Researchers have identified a new genetic marker that can indicate the spread of prostate cancer and how likely it will be aggressively or not, according to a new study.
Using Computer Algorithms to Identify Genetic Risk
Scientists from Rutgers University recently published a research paper in the journal Nature Communications describing how the presence of a specific gene known as NSD2 can indicate how dangerous a prostate cancer diagnosis can be. Specifically, the researchers used computer algorithms to show that patients with the NSD2 gene that have been diagnosed with prostate cancer are much more likely to have that cancer metastasize, or spread, to other tissues beyond the prostate.
The research study, which focused on tumor growth in mice, found success in stopping the spread of cancerous cells by using gene therapy to “turn off” NSD2. This approach was successful in limiting the growth of tumors in test subjects in ways that are thought to be applicable to humans, though much more research will be required before any such therapies would be permitted in clinical trials with humans. Despite this, hopes remain high that NDS2 gene therapy can lead to not just better control over prostate cancer but other related types of cancer as well.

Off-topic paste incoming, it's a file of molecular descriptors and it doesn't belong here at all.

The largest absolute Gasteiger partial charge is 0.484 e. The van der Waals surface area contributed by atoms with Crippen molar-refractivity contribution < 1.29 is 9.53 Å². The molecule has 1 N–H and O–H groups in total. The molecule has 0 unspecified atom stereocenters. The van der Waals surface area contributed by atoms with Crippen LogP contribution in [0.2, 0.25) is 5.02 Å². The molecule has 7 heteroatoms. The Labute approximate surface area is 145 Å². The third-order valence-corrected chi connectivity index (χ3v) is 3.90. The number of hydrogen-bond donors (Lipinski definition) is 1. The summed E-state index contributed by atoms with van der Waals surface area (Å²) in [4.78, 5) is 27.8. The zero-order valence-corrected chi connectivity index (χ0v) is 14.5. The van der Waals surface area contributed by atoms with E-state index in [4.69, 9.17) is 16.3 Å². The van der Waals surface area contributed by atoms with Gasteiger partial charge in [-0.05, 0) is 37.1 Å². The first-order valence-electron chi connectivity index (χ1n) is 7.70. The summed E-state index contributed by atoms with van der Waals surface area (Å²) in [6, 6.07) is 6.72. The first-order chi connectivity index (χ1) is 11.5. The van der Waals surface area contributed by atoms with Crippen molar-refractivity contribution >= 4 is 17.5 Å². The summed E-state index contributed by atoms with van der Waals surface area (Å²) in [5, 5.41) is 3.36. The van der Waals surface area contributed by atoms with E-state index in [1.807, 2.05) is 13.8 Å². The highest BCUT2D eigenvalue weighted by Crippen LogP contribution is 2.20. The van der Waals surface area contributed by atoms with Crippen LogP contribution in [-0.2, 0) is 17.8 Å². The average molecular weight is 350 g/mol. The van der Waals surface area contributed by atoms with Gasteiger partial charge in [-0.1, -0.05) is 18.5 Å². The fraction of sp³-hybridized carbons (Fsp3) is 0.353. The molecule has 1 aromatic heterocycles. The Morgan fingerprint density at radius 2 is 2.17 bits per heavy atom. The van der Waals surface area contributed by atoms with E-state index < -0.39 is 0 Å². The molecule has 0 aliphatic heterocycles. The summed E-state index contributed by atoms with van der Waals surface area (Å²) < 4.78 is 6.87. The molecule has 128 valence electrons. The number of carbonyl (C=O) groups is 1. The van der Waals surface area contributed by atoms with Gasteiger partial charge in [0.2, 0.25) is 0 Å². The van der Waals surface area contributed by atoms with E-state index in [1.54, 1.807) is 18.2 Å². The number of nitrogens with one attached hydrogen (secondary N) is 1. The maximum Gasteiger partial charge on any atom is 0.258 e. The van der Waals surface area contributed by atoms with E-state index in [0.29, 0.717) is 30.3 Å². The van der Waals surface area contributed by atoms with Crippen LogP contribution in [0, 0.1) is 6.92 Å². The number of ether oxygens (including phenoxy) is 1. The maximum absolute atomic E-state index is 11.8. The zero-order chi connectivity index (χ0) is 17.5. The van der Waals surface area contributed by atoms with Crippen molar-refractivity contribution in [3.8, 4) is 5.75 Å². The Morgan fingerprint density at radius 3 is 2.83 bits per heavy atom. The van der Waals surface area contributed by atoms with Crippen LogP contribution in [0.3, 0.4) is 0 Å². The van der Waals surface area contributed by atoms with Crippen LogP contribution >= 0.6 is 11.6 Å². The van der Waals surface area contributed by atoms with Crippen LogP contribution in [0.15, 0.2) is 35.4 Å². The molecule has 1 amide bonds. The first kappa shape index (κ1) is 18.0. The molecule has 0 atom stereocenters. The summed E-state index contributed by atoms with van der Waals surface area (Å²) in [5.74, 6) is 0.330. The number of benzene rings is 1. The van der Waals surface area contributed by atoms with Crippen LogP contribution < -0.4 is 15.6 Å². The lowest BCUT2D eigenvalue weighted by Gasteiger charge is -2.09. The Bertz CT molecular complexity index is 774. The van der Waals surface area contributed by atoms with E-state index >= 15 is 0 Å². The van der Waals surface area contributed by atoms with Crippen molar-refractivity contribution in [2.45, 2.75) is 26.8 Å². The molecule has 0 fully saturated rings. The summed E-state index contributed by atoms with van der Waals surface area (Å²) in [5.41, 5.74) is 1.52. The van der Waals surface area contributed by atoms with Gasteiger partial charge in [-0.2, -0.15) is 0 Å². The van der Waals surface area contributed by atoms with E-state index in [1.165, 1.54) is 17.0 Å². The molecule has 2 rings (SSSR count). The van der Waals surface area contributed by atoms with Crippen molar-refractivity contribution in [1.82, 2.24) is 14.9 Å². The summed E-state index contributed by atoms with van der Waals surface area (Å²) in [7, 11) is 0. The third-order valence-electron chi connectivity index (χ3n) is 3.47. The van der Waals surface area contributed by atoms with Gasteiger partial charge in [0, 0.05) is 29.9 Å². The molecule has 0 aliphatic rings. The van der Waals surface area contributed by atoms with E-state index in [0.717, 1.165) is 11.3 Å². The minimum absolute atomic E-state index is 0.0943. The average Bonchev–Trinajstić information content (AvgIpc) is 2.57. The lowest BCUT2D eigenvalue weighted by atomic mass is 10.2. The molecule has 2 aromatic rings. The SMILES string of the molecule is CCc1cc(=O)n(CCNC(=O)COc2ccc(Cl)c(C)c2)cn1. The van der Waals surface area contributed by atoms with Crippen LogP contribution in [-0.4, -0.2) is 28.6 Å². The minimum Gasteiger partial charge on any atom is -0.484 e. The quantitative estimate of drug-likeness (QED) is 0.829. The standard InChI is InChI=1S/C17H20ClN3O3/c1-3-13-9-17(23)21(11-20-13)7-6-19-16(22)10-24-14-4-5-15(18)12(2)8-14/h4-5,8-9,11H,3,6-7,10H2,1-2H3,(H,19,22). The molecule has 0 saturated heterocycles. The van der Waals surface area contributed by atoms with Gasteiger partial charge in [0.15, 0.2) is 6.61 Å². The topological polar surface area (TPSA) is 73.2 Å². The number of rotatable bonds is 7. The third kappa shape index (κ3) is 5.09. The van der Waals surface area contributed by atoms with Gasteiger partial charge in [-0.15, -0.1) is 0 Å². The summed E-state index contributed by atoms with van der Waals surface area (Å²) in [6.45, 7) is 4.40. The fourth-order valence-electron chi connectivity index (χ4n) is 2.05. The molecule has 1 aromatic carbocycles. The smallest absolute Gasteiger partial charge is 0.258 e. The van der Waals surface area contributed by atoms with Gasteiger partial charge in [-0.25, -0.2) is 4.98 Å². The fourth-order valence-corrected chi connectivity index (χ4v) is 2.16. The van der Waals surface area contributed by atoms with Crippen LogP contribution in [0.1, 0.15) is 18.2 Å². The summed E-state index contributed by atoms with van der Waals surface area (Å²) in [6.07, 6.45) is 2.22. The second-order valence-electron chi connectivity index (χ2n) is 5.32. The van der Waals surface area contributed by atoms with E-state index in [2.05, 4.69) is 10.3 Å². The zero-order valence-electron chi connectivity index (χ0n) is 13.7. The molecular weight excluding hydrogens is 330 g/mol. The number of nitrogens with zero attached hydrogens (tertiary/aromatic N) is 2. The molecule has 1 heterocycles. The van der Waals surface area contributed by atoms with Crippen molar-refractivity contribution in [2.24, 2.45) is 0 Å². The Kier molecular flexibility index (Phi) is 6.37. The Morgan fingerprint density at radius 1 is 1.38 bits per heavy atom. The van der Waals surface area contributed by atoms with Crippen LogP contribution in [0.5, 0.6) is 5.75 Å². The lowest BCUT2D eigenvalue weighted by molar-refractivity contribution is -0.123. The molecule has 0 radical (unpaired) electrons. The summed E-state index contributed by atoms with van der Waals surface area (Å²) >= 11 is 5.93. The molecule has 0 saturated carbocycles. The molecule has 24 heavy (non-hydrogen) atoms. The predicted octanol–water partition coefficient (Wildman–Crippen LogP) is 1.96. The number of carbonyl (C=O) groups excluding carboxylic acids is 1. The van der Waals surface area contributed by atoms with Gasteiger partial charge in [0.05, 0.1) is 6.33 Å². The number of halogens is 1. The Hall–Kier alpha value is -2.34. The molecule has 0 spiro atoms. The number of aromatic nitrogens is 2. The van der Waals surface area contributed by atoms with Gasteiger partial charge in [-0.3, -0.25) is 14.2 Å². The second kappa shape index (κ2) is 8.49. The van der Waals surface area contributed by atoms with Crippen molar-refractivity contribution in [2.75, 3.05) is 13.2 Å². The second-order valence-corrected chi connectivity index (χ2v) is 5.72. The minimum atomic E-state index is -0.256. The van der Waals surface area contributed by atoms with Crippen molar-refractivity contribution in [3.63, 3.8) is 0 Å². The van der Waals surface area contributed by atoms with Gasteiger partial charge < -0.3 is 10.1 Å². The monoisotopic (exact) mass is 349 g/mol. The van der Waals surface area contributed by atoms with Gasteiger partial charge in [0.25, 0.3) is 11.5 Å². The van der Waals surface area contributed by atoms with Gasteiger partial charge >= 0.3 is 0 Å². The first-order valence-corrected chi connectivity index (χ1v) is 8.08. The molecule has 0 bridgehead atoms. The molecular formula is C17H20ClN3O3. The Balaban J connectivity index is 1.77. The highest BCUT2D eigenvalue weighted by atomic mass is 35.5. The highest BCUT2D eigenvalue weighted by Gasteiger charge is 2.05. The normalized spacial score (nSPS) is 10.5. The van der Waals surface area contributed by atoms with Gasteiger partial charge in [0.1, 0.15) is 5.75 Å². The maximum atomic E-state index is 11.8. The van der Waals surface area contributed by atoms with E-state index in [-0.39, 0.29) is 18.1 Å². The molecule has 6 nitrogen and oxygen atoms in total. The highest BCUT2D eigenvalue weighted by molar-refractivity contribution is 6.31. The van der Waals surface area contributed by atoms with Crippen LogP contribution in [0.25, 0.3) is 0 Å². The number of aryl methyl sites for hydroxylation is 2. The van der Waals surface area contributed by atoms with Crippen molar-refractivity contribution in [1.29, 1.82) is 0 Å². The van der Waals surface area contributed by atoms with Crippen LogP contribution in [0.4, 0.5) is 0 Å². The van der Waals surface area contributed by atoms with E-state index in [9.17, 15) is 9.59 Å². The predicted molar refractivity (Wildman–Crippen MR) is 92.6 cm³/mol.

Immediate Benefits of the New Research Findings
Current prostate cancer detection methods are accurate enough to determine a basic understanding of how aggressive a tumor may be in patients. However, there’s no conclusive way to know whether prostate cancer will spread or not just from an initial diagnosis. Yet the Rutgers researchers say simply knowing that patients that possess the NDS2 gene have a heightened chance to experience tumor metastasis can be enough to prepare for the future much more carefully than otherwise.
It’s true that, for now, specific medications to target NDS2 genes are far away. Yet this doesn’t mean that there aren’t some immediate benefits for anyone suffering from prostate cancer today. Incorporating genetic screening for NDS2 in conjunction with early detection has the potential to save lives, as knowing that a prostate tumor has a high likelihood of spreading means that doctors can take steps using existing treatment methods to mitigate these outcomes. Without the knowledge that a patient possesses the NDS2 gene, there’s no indication that these aggressive treatments would be necessary. Being able to better determine treatment options is the true immediate benefit of this new research.